• your pet’s microchip number, and
  • other info about your pet such as weight, colour, breed, sex, name.

Note that the above applies to cats, dogs and ferrets. For other animals (except for rabbits, fish and hares) a health certificate from a recognised vet in the country of departure should be presented.

Having a dog in the Netherlands

Who doesn’t love a good doggo? We all know dogs are special, but they are well-regulated in the Netherlands.

Annual dog tax

If you have one or more dogs, be aware that having a pet in the Netherlands means that most cities will charge an annual dog tax (hondenbelasting).

The price for this is determined by the number of dogs you have. It usually varies from area to area.

Apart from dogs, no other animals (such as cats) require registration of tax (yay for Oreo the cat)!

Image: Free-Photos/Pixabay

Registering your dog at the municipality

You also have to register your dog with your local municipality (gemeente) and the Dutch Tax Administration (Belastingdienst) upon arrival. The declaration with your municipality has to be done within the first 14 days.

Where can you walk your dog?

The Netherlands is generally pretty open about walking dogs in public spaces, but they’re only allowed off-lead in designated areas. Check the signs, or go to your local municipalities website to find where dogs are allowed off-lead in your area.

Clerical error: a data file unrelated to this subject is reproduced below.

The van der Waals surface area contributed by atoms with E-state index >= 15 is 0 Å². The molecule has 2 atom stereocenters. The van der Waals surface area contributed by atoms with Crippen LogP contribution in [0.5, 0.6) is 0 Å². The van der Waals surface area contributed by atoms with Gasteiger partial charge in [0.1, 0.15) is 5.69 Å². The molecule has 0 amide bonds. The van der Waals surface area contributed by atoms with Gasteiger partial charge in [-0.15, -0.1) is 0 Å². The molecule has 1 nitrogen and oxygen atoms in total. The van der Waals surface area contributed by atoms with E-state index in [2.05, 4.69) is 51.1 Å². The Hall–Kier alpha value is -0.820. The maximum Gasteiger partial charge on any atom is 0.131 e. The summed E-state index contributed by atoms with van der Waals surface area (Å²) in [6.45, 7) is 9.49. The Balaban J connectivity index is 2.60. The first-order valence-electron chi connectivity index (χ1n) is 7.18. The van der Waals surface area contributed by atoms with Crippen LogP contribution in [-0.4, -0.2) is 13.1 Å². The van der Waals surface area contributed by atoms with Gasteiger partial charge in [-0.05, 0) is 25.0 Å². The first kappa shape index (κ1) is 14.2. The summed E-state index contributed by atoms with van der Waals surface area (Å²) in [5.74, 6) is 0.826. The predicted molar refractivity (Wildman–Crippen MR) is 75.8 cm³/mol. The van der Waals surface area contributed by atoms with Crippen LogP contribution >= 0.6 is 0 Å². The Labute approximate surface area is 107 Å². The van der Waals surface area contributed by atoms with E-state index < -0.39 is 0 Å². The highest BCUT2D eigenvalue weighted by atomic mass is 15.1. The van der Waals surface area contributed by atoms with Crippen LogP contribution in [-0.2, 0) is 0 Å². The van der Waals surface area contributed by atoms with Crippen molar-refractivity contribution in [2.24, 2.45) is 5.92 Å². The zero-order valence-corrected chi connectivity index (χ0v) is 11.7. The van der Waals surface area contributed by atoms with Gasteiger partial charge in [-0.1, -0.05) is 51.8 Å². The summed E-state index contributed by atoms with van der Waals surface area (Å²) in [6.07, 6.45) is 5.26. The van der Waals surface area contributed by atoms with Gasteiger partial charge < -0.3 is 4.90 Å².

Dogs are also allowed on beaches except during the summer months. There are some beaches where animals are allowed on a leash early in the morning or in the late evening.

Last but not least; wherever you go with your dog, you must always clean up after. There are fines for those who don’t.

Owning a cat in the Netherlands

Compared to owning a dog, having a cat is a walk in the park. Cats are very popular in the Netherlands where houses are small (and rat problems plague many cities).

If you’re bringing your cat in from abroad you’ll need a pet passport and a vaccination certificate. Once they’re here they’ll be saying miauw (meow) in no time!

Veterinary services in the Netherlands

Just like choosing a doctor for yourself, deciding on the right veterinarian is also an important step when having a pet in the Netherlands. If you don’t quite know where to start, you can ask neighbours or friends for a recommendation, or search for dierenarts (veterinarian) or dierenartspraktijk (veterinarian practice) on Google.

Is there an emergency?

In case of an emergency, you can contact animal hospitals, emergency clinics, or an animal ambulance (yes, they exist).

When and where to get care for your Dutch pet

If Fido isn’t feeling well, you’ve got options to get them taken care of. Find some of the most useful phone numbers below.

Animal hospitals and emergency in Amsterdam

Animal hospitals and emergency in The Hague

  • Spoedkliniek (emergency clinic), Het Zicht 61-63, 2543AK ‘s Gravenhage. Phone: 070 366 0701

Animal hospitals and emergency in Rotterdam

  • Kralingseweg, Kralingseweg 343, Rotterdam. Tel: 010 450 2916
    Dierenziekenhuis (animal hospital), Pascalweg 4, 3076JP Rotterdam. Phone: 010 492 5151.

Animal hospitals and emergency in Utrecht

  • Dierenartsen Dienstgroep Domstad, Zamenhofdreef 60, 3562JZ Utrecht. Phone: 0900 33377633
  • Dierenkliniek Hoograven, Detmoldstraat 10, 3523GD Utrecht. Phone: 030 288 6469, www.dierenkliniekhoograven.nl